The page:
NG: It's always a challenge to deal with murky water or even clouds overhead. The most rewarding part is after you've put in all the work to get out to the location for shooting and score epic clarity and lighting.
GF: The most challenging part is dealing with light underwater, it is always changing! Most rewarding part is when you're done and you get a great shot on camera, without processing. When light, clarity, and focus were perfect.
WK: Light behaves much differently below the surface, and there's always much less of it to work with compared to that of the above world. Most rewarding part would be capturing a perspective that I haven't seen. The angle of a moving vortex and the way it reacts to the above light.
Photos by: Cam & Kayleigh Grant
What is the most important part to capturing an underwater photo?
C + K: Personally, the most important part in underwater photography would have to be the effort associated with being present. Understanding the camera settings and having the ability to adapt to drastic light changes at depth comes in second.
NG: Lighting and color contrast are two of the most important things to me that I am in control of. The color of the clothing or animal can also make or break an image. The same goes for lighting up your subject or using natural light which is so pretty.
GF: The most important thing for me is the time of day because depending on the position of the sun or the light (ex: clouds are present) you can have different results.
Photos by: Warren Keelan
What inspires you to keep shooting? How do you like to celebrate World Oceans Day?
C + K: I'm inspired by the animals - Every dive and interaction is completely different and that aspect keeps me coming back for more. Utilizing a tool such as photography on more of a conservation level has been the brightest light in our lives!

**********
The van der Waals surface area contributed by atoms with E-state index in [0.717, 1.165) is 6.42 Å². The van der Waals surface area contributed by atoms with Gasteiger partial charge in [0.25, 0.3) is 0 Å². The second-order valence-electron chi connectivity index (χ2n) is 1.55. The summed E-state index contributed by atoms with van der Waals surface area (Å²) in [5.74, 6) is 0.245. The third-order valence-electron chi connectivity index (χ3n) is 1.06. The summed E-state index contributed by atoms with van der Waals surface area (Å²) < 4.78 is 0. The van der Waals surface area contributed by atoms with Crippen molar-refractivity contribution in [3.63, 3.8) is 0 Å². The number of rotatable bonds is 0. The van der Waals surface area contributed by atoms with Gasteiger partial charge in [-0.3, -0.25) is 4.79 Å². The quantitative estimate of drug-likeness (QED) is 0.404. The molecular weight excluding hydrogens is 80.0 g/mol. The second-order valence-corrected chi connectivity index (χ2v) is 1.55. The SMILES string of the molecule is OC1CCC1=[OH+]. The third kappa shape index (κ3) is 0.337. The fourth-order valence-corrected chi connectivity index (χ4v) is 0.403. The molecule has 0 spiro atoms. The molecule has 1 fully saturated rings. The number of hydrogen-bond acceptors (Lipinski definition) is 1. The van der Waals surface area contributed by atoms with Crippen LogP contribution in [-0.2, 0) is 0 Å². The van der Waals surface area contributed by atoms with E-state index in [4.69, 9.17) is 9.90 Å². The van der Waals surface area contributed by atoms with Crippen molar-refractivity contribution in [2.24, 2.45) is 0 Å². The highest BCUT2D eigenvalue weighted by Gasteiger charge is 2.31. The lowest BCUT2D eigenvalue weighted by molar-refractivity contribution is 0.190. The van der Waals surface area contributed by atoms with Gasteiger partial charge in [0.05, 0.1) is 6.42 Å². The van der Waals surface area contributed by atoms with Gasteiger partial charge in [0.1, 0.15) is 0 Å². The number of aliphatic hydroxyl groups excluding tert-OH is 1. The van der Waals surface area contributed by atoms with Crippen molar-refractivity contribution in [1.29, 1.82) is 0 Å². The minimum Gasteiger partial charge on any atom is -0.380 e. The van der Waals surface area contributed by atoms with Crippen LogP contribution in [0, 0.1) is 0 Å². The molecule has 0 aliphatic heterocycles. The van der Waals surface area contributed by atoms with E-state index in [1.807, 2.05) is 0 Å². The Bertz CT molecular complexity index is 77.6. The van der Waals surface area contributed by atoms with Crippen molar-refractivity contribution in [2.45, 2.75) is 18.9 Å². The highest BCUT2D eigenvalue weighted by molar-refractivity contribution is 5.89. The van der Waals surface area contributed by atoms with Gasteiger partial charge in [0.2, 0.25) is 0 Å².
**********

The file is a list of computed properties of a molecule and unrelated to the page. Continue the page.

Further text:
NG: I don't limit to just one day, but I celebrate the ocean everyday by trying to take care of her and make sure I do my part to keep her clean. I think it's important for all of us who take advantage of the ocean's beauty to give back and show true aloha. I also dive with plenty of extra storage for any plastic or rubbish I find.
GF: I am really inspired by the water structures and motion blur, above and below the surface. There is always a new thing to do!
WK: The ocean connects us all. It's a vast living element that creates and sustains life. I love the ocean and have a deep respect for it and it's many inhabitants. It's fascination that inspires me to seek new ways to interpret and translate its many wonders. I celebrate World Oceans Day every day!
Photo by: Gruet Florian
World Oceans Day is all about celebrating and honoring our ocean. These photographers enable us to appreciate the ocean from what they create and can spark something in us to want to preserve what they have shown us. This day is an annual reminder to do our best as one, big community to protect it. With that said, an organization that is doing their part to conserve the ocean that connects us all, is The Ocean Cleanup. We wanted to quickly highlight this non-profit organization for all that they do. Throughout the years, there has been a drastic increase in plastic entering the ocean from rivers. The Ocean Cleanup saw a problem that was not going to go away on its own. This non profit has and continues to develop advanced technologies to decrease the millions of tons of plastic that resides across the globe in our oceans. If you want to learn more about this organization, click here.